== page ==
What statement can this blog title be applied to? The collapse of American icon Lehman Brothers in 2008? No, not so much. The derivatives-generated sub-prime mortgage collapse in 2008? No, not so much. The continuing Veteran’s Affairs Scandal? No! We could create a long list of these examples, but the answer would consistently be a deafening NO! The fact of the matter is that banks have been an integral element of practically every major financial debacle we’ve experienced. Is there still a reason to be concerned?
Banking was a major concern for our Founding Fathers and rightly so. In 1835, an assassination attempt on President Andrew Jackson was miraculously prevented by misfiring guns. In 1865, President Abraham Lincoln was not as lucky, with the assassination attempt of James Wilkes Booth. And in 1881, President James Garfield was assassinated by Charles Guiteau. All three assassins shared a common and passionate opposition to a national bank. As a matter of fact, for our country’s first hundred and twenty-five years a virtual war existed, between those who wanted to create a private corporation to issue the country’s currency and charge for the privilege of doing so and those supporting the Constitution’s direction to have the government issue and manage its own currency.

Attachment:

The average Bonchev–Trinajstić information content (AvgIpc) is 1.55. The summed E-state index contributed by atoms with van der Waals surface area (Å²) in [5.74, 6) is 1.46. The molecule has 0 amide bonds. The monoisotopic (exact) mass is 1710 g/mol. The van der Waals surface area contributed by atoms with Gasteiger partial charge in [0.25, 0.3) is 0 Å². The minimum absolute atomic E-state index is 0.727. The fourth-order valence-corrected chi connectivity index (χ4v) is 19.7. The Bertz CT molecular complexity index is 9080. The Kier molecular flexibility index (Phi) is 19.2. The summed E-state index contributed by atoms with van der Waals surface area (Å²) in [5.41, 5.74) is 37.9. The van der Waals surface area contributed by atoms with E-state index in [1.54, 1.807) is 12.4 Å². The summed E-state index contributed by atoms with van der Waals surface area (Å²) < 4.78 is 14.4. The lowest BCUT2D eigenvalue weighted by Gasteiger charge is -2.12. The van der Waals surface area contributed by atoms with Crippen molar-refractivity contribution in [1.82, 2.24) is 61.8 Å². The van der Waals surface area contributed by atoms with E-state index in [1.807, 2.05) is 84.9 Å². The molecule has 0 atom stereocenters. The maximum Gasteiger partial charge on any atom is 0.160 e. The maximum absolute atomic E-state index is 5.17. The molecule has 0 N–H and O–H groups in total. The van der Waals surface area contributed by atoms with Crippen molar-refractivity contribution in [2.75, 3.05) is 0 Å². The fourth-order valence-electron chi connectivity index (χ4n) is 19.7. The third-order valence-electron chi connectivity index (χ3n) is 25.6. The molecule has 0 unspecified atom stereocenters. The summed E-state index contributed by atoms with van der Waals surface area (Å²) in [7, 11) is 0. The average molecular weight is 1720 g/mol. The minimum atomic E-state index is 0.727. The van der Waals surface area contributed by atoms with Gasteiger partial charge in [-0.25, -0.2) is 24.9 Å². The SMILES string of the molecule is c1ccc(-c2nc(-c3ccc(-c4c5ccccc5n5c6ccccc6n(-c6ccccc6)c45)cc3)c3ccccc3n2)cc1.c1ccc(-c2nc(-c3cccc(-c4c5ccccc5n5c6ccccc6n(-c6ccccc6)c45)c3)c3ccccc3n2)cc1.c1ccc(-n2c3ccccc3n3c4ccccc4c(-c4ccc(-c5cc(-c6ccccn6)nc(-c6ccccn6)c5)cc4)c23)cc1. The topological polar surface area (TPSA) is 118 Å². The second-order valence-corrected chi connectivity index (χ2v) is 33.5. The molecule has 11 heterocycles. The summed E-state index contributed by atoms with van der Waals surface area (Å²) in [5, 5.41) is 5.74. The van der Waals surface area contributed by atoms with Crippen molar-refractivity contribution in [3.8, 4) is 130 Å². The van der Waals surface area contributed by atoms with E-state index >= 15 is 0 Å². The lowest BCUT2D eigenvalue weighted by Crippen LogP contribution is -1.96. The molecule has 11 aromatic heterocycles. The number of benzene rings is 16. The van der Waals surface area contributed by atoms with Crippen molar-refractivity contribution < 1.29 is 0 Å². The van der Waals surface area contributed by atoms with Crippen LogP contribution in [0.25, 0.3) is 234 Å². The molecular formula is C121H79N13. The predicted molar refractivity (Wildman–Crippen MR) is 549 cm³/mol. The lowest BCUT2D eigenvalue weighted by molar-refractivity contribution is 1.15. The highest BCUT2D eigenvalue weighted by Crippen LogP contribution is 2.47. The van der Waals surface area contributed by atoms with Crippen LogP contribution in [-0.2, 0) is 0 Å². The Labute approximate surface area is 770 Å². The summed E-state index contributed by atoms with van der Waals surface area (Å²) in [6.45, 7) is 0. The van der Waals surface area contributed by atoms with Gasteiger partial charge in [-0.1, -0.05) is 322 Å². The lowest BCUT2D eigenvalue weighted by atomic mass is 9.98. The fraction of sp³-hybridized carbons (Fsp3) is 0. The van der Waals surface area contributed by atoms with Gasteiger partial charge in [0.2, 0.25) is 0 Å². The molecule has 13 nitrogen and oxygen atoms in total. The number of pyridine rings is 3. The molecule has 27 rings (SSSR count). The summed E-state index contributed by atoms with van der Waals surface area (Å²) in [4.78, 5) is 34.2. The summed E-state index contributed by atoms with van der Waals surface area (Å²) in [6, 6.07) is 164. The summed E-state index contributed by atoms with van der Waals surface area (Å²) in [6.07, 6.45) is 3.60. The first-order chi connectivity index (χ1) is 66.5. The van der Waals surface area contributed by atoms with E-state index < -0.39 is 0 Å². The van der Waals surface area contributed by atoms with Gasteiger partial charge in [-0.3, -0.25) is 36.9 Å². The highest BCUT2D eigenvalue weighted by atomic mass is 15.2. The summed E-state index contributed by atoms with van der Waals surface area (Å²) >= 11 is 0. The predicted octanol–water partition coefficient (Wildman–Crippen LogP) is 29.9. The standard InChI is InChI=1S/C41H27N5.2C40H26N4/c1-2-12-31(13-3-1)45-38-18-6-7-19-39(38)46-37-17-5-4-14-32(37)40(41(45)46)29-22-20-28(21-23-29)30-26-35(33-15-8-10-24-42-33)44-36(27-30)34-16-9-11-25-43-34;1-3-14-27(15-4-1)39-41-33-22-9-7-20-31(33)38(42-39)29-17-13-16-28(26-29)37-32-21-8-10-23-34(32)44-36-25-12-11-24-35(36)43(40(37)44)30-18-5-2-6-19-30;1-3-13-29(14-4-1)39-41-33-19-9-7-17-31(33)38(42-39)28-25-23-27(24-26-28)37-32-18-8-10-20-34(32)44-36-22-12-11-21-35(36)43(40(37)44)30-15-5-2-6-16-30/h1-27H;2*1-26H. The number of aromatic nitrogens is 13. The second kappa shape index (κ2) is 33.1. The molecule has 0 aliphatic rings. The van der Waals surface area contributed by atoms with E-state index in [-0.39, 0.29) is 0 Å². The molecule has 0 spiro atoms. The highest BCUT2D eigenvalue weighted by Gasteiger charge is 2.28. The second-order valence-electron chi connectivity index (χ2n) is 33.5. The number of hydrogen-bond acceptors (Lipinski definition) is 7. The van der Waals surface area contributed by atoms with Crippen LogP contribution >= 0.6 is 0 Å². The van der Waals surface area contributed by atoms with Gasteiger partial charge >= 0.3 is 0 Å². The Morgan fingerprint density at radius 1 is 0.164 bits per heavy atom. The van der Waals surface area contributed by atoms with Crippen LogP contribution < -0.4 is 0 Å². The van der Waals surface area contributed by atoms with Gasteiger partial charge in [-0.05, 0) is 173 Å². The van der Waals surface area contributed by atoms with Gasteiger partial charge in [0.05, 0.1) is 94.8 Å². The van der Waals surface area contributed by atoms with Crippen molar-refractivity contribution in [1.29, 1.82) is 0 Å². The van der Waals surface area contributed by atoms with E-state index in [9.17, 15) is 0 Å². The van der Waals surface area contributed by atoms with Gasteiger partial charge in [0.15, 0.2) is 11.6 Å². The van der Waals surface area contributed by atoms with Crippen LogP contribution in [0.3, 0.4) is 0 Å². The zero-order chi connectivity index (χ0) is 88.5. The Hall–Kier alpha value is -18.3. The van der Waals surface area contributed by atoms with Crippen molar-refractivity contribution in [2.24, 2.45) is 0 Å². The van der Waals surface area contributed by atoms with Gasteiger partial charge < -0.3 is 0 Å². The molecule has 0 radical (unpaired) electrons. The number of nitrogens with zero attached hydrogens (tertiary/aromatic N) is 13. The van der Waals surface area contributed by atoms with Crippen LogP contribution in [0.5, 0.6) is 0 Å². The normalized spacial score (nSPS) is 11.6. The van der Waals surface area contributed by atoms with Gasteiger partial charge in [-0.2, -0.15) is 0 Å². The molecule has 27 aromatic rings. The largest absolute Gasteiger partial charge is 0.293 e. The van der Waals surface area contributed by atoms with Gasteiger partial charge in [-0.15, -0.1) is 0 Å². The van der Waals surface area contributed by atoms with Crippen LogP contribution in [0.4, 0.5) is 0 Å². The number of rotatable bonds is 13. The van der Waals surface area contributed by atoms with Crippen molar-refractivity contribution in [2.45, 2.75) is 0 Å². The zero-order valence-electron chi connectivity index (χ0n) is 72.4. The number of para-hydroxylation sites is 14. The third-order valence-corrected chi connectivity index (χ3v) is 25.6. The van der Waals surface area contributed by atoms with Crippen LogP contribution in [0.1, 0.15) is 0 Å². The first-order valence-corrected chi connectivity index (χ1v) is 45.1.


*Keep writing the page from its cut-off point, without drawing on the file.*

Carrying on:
In November of 1910, following the Panic of 1907, with Congress ready to begin meeting within weeks, Nelson Aldrich organized a meeting of a handful of the nation’s elite to discuss and create a proposal to establish a central bank which could provide the monetary liquidity found to be lacking in the current system and mitigate the cumbersome time and expense created by “antiquated arrangements impeding America’s financial and economic progress.” The proposal created a single central bank with 15 branches across the country. The branches would be responsible for issuing currency, holding reserves of their member banks, transferring balances between branches, discounting commercial paper, and check clearing/collection facilitation. This group of directors was designed to work hand-in-hand with the federal government.
Since that time, most “controls” have been all but removed. The 2008 collapse of Lehman Brothers should have been a serious wakeup call to that fact and some restrictions were enacted with Dodd/Frank. President Trump’s recent revisions do away with some of those restrictions, mainly for “smaller” banks, but the revisions completely miss the critical point that banks like Goldman Sachs have taken, shaken, and thrown the same dice that Lehman threw in 2008. The only difference is that their bet is exponentially greater. Participation at this table provides for minimal success at best, a less than 50/50 chance of survival, and if snake eyes come up there’s an absolute possibility that the company could create an immediately due liability for as much as $42 trillion, yes with a “T.” That amount is twice our current national debt and would tear the economic fabric of our country from top to bottom. Physical precious metals should always be part of any financial portfolio, but with this kind of irresponsible and unchecked players at the table, a far greater portfolio percentage than normal may be in order for protection.